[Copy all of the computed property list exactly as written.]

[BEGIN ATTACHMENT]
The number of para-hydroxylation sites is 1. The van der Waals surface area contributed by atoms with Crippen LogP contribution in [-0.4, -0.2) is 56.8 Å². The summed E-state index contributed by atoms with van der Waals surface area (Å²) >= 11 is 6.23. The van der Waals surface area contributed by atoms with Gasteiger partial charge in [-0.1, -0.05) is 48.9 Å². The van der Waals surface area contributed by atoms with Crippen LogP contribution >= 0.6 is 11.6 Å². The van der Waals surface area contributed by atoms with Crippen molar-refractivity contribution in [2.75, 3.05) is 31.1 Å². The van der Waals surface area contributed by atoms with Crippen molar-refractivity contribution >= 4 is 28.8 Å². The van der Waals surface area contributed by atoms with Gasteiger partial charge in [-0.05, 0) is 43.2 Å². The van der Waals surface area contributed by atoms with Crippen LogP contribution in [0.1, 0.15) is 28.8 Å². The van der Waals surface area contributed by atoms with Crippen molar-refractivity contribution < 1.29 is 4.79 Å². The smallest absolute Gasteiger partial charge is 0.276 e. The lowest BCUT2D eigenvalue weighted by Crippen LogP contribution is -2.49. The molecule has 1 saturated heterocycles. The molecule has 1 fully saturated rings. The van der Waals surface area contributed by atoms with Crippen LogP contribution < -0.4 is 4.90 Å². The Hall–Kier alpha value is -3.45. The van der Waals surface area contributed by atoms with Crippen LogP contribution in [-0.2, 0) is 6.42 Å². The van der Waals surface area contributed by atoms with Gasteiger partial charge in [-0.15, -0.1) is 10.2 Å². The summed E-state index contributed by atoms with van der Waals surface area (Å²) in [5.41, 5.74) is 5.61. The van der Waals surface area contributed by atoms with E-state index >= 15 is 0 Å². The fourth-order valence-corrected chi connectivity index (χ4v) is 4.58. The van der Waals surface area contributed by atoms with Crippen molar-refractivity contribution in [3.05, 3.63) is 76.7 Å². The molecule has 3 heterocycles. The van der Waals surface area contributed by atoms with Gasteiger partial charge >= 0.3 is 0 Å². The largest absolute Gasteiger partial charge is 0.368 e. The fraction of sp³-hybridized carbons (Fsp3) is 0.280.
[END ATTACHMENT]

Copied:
The number of para-hydroxylation sites is 1. The van der Waals surface area contributed by atoms with Crippen LogP contribution in [-0.4, -0.2) is 56.8 Å². The summed E-state index contributed by atoms with van der Waals surface area (Å²) >= 11 is 6.23. The van der Waals surface area contributed by atoms with Gasteiger partial charge in [-0.1, -0.05) is 48.9 Å². The van der Waals surface area contributed by atoms with Crippen LogP contribution >= 0.6 is 11.6 Å². The van der Waals surface area contributed by atoms with Crippen molar-refractivity contribution in [2.75, 3.05) is 31.1 Å². The van der Waals surface area contributed by atoms with Crippen molar-refractivity contribution >= 4 is 28.8 Å². The van der Waals surface area contributed by atoms with Gasteiger partial charge in [-0.05, 0) is 43.2 Å². The van der Waals surface area contributed by atoms with Crippen LogP contribution in [0.1, 0.15) is 28.8 Å². The van der Waals surface area contributed by atoms with Crippen molar-refractivity contribution < 1.29 is 4.79 Å². The smallest absolute Gasteiger partial charge is 0.276 e. The lowest BCUT2D eigenvalue weighted by Crippen LogP contribution is -2.49. The molecule has 1 saturated heterocycles. The molecule has 1 fully saturated rings. The van der Waals surface area contributed by atoms with Crippen LogP contribution < -0.4 is 4.90 Å². The Hall–Kier alpha value is -3.45. The van der Waals surface area contributed by atoms with Crippen LogP contribution in [-0.2, 0) is 6.42 Å². The van der Waals surface area contributed by atoms with Gasteiger partial charge in [-0.15, -0.1) is 10.2 Å². The summed E-state index contributed by atoms with van der Waals surface area (Å²) in [5.41, 5.74) is 5.61. The van der Waals surface area contributed by atoms with E-state index >= 15 is 0 Å². The fourth-order valence-corrected chi connectivity index (χ4v) is 4.58. The van der Waals surface area contributed by atoms with Crippen molar-refractivity contribution in [3.05, 3.63) is 76.7 Å². The molecule has 3 heterocycles. The van der Waals surface area contributed by atoms with Gasteiger partial charge >= 0.3 is 0 Å². The largest absolute Gasteiger partial charge is 0.368 e. The fraction of sp³-hybridized carbons (Fsp3) is 0.280.